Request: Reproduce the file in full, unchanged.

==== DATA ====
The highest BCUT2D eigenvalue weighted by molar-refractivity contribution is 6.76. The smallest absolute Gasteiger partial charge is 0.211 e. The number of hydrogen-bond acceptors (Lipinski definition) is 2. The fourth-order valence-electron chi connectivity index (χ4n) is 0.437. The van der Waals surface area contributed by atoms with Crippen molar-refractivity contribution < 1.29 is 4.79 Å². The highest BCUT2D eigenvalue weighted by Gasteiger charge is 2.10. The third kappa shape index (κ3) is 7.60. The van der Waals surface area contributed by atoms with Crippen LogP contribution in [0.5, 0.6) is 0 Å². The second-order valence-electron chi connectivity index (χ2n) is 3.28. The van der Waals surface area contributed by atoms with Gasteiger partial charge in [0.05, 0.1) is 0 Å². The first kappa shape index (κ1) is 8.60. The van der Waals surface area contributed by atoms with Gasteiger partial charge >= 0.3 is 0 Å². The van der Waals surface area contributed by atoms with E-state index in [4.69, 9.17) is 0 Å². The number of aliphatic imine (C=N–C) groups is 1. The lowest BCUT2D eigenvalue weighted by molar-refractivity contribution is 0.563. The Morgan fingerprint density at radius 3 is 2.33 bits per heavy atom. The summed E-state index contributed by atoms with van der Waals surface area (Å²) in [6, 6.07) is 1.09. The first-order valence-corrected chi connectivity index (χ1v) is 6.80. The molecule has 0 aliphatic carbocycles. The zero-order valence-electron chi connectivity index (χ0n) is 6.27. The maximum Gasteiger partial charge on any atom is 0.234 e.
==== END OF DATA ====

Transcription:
The highest BCUT2D eigenvalue weighted by molar-refractivity contribution is 6.76. The smallest absolute Gasteiger partial charge is 0.211 e. The number of hydrogen-bond acceptors (Lipinski definition) is 2. The fourth-order valence-electron chi connectivity index (χ4n) is 0.437. The van der Waals surface area contributed by atoms with Crippen molar-refractivity contribution < 1.29 is 4.79 Å². The highest BCUT2D eigenvalue weighted by Gasteiger charge is 2.10. The third kappa shape index (κ3) is 7.60. The van der Waals surface area contributed by atoms with Crippen LogP contribution in [0.5, 0.6) is 0 Å². The second-order valence-electron chi connectivity index (χ2n) is 3.28. The van der Waals surface area contributed by atoms with Gasteiger partial charge in [0.05, 0.1) is 0 Å². The first kappa shape index (κ1) is 8.60. The van der Waals surface area contributed by atoms with Gasteiger partial charge >= 0.3 is 0 Å². The van der Waals surface area contributed by atoms with E-state index in [4.69, 9.17) is 0 Å². The number of aliphatic imine (C=N–C) groups is 1. The lowest BCUT2D eigenvalue weighted by molar-refractivity contribution is 0.563. The Morgan fingerprint density at radius 3 is 2.33 bits per heavy atom. The summed E-state index contributed by atoms with van der Waals surface area (Å²) in [6, 6.07) is 1.09. The first-order valence-corrected chi connectivity index (χ1v) is 6.80. The molecule has 0 aliphatic carbocycles. The zero-order valence-electron chi connectivity index (χ0n) is 6.27. The maximum Gasteiger partial charge on any atom is 0.234 e.